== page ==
How you can help others
In extreme heat, check on and help other people who may be at a higher risk of heat-related illness:
- Keep in touch with sick or frail friends and family, especially if they are living alone.
- Call them at least once on any extreme heat day.
- Encourage them to drink water.
- Offer to help family, friends and neighbours who are aged over 65 or have an illness by doing shopping or other errands so they can avoid the heat. Consider taking them somewhere cool for the day (e.g., a shopping centre, a cinema, a library) or have them stay the night if they are unable to stay cool in their home.
- If you observe symptoms of heat-related illness, seek medical help.
Prepare for extreme heat
You can prepare for extreme heat:
- Stock up on food, water and medicines so you don’t have to go out in the heat. Make sure they can be stored in the appropriate temperature.
- Visit your doctor to check if changes are needed to your medicines during extreme heat.
- Check that your fan or air-conditioner works well. Have your air-conditioner serviced if necessary.
- Look at the things you can do to make your home cooler such as installing window coverings, shade cloths or external blinds on the sides of the house facing the sun, and planting trees to provide shade around the house.
Prepare for a power failure
Power failures can happen during times of extremely hot weather. Some things you can do to prepare for a power failure are:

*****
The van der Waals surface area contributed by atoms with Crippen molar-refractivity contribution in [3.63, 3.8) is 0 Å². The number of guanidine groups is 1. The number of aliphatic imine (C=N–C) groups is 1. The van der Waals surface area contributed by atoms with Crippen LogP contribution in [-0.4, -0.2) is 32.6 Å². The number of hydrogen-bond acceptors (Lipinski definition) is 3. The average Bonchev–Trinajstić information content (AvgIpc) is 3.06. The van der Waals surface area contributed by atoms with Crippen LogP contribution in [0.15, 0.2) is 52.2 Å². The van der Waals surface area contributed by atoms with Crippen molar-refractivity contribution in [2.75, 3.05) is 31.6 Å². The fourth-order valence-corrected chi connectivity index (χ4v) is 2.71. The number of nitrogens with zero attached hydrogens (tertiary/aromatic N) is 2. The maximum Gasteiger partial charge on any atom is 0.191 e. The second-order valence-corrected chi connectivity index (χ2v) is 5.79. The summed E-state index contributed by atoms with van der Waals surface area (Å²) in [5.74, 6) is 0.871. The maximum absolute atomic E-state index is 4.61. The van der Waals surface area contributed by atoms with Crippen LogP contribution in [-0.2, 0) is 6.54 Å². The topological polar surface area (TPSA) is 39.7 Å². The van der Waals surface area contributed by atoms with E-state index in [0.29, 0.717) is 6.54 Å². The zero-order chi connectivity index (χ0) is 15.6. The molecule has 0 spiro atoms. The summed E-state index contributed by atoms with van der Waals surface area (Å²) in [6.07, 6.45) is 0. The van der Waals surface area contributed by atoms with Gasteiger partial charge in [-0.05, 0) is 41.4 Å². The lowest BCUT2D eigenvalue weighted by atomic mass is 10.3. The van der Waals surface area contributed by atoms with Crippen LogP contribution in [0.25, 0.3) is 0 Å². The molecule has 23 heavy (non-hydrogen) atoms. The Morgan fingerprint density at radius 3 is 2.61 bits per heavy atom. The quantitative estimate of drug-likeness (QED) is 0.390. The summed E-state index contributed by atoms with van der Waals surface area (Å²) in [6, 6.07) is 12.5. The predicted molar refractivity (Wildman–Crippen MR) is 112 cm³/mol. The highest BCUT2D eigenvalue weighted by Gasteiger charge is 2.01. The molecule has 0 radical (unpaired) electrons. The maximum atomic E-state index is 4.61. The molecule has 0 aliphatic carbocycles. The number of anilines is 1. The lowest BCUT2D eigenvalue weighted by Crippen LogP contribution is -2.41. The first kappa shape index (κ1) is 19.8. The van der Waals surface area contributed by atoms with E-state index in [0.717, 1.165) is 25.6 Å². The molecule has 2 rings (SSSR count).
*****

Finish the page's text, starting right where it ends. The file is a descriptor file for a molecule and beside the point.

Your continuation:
- Ensure you have a torch, fully charged mobile phone and portable charger, a battery-operated radio and some spare batteries.
- Stock up on food items that do not require refrigeration or cooking such as tinned fruit and vegetables, tinned meats or fish, bread and fruit.
- Have plenty of drinking water available.
- Stock up on medications and other essential items.
- Consider a battery-operated or hand-held fan to assist with cooling.
Where to get help
- In an emergency, call triple zero (000)
- Your GP (doctor) – if you, or someone you know, may be suffering from a heat-related illness
- NURSE-ON-CALL Tel. 1300 60 60 24 – for expert health information and advice (24 hours, 7 days)
- Health Translations Directory – survive the heat information in community languages.
- Maternal and Child Health Line, Victoria Tel. 132 229 (24 hours)
- Extreme heat and heatwaves, 2015, Department of Health & Human Services, Victorian Government.
- Extreme heat prevention guide, 2012, US Centers for Disease Control and Prevention.
- Hot weather, Sports Medicine Australia.